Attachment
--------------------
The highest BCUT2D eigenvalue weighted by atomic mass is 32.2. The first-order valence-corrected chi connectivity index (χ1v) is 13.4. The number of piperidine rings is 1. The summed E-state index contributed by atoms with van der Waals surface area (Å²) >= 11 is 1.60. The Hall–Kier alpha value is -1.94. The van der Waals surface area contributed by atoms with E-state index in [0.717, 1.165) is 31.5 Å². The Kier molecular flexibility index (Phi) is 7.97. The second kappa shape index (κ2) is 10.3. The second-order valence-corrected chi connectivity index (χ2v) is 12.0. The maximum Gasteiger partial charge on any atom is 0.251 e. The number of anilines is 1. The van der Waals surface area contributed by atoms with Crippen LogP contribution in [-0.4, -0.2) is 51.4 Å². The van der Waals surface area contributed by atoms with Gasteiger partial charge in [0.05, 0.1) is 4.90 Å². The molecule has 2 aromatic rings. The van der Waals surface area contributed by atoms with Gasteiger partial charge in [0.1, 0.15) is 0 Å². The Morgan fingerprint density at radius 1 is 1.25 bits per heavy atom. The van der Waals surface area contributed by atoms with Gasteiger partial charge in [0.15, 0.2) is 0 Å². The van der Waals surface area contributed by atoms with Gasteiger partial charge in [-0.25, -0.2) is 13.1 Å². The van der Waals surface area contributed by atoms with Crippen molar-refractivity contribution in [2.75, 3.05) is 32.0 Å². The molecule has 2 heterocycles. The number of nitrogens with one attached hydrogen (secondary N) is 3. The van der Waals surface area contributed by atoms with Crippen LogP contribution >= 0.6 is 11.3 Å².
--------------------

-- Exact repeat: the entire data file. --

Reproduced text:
The highest BCUT2D eigenvalue weighted by atomic mass is 32.2. The first-order valence-corrected chi connectivity index (χ1v) is 13.4. The number of piperidine rings is 1. The summed E-state index contributed by atoms with van der Waals surface area (Å²) >= 11 is 1.60. The Hall–Kier alpha value is -1.94. The van der Waals surface area contributed by atoms with E-state index in [0.717, 1.165) is 31.5 Å². The Kier molecular flexibility index (Phi) is 7.97. The second kappa shape index (κ2) is 10.3. The second-order valence-corrected chi connectivity index (χ2v) is 12.0. The maximum Gasteiger partial charge on any atom is 0.251 e. The number of anilines is 1. The van der Waals surface area contributed by atoms with Crippen LogP contribution in [-0.4, -0.2) is 51.4 Å². The van der Waals surface area contributed by atoms with Gasteiger partial charge in [0.05, 0.1) is 4.90 Å². The molecule has 2 aromatic rings. The van der Waals surface area contributed by atoms with Gasteiger partial charge in [0.1, 0.15) is 0 Å². The Morgan fingerprint density at radius 1 is 1.25 bits per heavy atom. The van der Waals surface area contributed by atoms with Gasteiger partial charge in [0.15, 0.2) is 0 Å². The van der Waals surface area contributed by atoms with Gasteiger partial charge in [-0.25, -0.2) is 13.1 Å². The van der Waals surface area contributed by atoms with Crippen molar-refractivity contribution in [2.75, 3.05) is 32.0 Å². The molecule has 2 heterocycles. The number of nitrogens with one attached hydrogen (secondary N) is 3. The van der Waals surface area contributed by atoms with Crippen LogP contribution >= 0.6 is 11.3 Å².